Economy only prospers when government reasonably corrects what economists call “market failures”. Capitalists often act in such a way to ensure markets don’t work well. They make more money under market failures. Making markets less transparent has become the most urgent preoccupation of firms in Uganda, notably banks. What’s more surprising is that your government, Mr President, and its agencies such as Bank of Uganda, seem to be in cohorts with private rent seekers.

In Uganda’s banking sector, for example, it’s difficult for customers or borrowers to know whether they are getting a good deal. Everything is negotiated, as opposed to how a transparent, open, efficient and competitive market should be.

And since the bankers are in the business constantly, and the borrowers and other customers enter episodically, the bankers have more information than the borrowers. They use that information to their advantage. So they easily extract money from borrowers, yet it’s not uncommon to hear the Bank of Uganda officials assuring Ugandans how the banking sector is a free market and they should bargain with the banks for the lending rates.

Public auction of loanable funds and other bank products, by contrast, would ensure that these products go to those who value them most which is the hallmark of market efficiency.

How lawyers are playing a part!

Professor Joseph Stiglitz who won the Nobel Prize in economics for his work in information asymmetry has on several occasions revealed how the financial sector has developed expertise in a wide range of forms of rent seeking, through which it takes advantage of the market and government authorities to favour itself and increase its profits at the expense of the rest.

One of the ways banks take advantage of their unsuspecting clients, according to Stiglitz, is through selling products such as loans that they had designed to fail, but knowing that their customers cannot detect that. Economists call this predatory lending. I have seen several media stories where clients of banks, have cited trickery by bankers leading to loss of property that borrowers deposit as collateral. This predatory behaviour is number one cause of the social injustice and overall inefficiency in Uganda’s banking sector.

Stiglitz visited Uganda a couple of years ago and delivered a superb lecture on this very subject. He advised the BOU to adopt strategies that would prohibit banks from charging very high lending rates, obfuscated by several unjustifiable fees, and to closely monitor and regulate banks. However, the monetarists at BOU seem to have learnt nothing from Stiglitz’s wise advice. These rent seeking activities have just worsened in Uganda.

Mr President, another nasty form of rent seeking that is shaping Uganda into a very unfair country is getting public assets at below fair-market prices. Everyone agrees that it’s not hard to become wealthy if government sells you for UShs. 100 million a company or any asset worth UShs. 10 billion. Mr President, you have turned Uganda into a country of oligarchs courtesy of your unwarranted generosity and recklessness in the way you deal with public resources and assets.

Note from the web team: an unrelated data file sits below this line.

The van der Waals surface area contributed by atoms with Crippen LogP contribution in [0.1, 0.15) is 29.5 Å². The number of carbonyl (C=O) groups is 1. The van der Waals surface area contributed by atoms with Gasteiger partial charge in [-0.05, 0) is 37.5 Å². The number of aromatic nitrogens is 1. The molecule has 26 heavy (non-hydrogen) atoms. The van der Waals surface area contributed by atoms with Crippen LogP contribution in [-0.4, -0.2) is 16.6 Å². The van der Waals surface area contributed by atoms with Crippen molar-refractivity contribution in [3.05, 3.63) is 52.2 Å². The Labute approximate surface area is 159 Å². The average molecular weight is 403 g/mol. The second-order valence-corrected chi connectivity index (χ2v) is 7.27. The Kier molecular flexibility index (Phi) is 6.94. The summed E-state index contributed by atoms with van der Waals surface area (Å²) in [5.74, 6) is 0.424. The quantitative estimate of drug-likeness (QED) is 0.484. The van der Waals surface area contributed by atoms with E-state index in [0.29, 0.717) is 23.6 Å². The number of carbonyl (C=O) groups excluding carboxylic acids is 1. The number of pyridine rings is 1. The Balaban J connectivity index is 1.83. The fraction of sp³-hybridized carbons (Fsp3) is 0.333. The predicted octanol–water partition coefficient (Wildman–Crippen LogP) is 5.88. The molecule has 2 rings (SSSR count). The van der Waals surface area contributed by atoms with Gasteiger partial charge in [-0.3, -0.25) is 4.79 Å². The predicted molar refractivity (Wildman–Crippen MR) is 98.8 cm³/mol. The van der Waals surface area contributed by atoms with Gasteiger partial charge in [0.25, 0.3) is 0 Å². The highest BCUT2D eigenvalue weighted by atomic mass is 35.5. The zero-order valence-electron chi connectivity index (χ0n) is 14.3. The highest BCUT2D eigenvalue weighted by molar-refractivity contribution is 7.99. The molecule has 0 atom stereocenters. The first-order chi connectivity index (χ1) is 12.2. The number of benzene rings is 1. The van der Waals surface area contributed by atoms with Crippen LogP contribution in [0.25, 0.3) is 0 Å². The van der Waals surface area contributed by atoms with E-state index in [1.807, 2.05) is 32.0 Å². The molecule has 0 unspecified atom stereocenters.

Another group of rent seekers that is helping turning Uganda into a predatory park consists of lawyers. Many Kampala lawyers have accumulated lots of wealth by helping other rent seekers to skirt the law. Some helped to write the complex tax laws in which loopholes were put so their clients can avoid taxes. They also helped design contractual arrangements that generated monopoly power within the law and thus helped enrich a few people at the top. For that role, a cross-section of senior lawyers annually gets amply rewarded.

Regulatory capture

It is in Uganda where certain people are allowed to set the rules and at the same time pick referees! Leaders use their political influence to get people who are sympathetic to them appointed to the regulatory agencies This has bred all forms of “regulatory capture” (a concept pioneered by George Stigler way back in 1971).

Mr President, on several occasions, I have heard you wondering why many Ugandans continue to rot in poverty yet your government has over the years introduced innumerable programmes to fight poverty. The answer is simple: most of the economic benefits that NRM has brought and continue to create are going to a few individuals who already have a lot.

This is mainly because your government has absolutely done nothing to ensure resource distribution, other factors such as corruption notwithstanding. I will never forget what BOU Governor, Tumusiime Mutebile, once said, “Let those who have eyes to see where money is, amass it”. Meaning? Those without those “eyes” should die! Of course this is not sustainable.

Like I said here a couple of weeks ago, if the poor fail to sleep because they are hungry, the rich too won’t sleep when the poor are awake!



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Ramathan Ggoobi is Policy Analyst, and Researcher. He lecturers economics at Makerere University Business School (MUBS) and has co-authored several studies on Uganda's economy. For the past ten years, he has published a weekly column 'Are You Listening Mr. President' in The Sunrise Newspaper, Uganda's Leading Weekly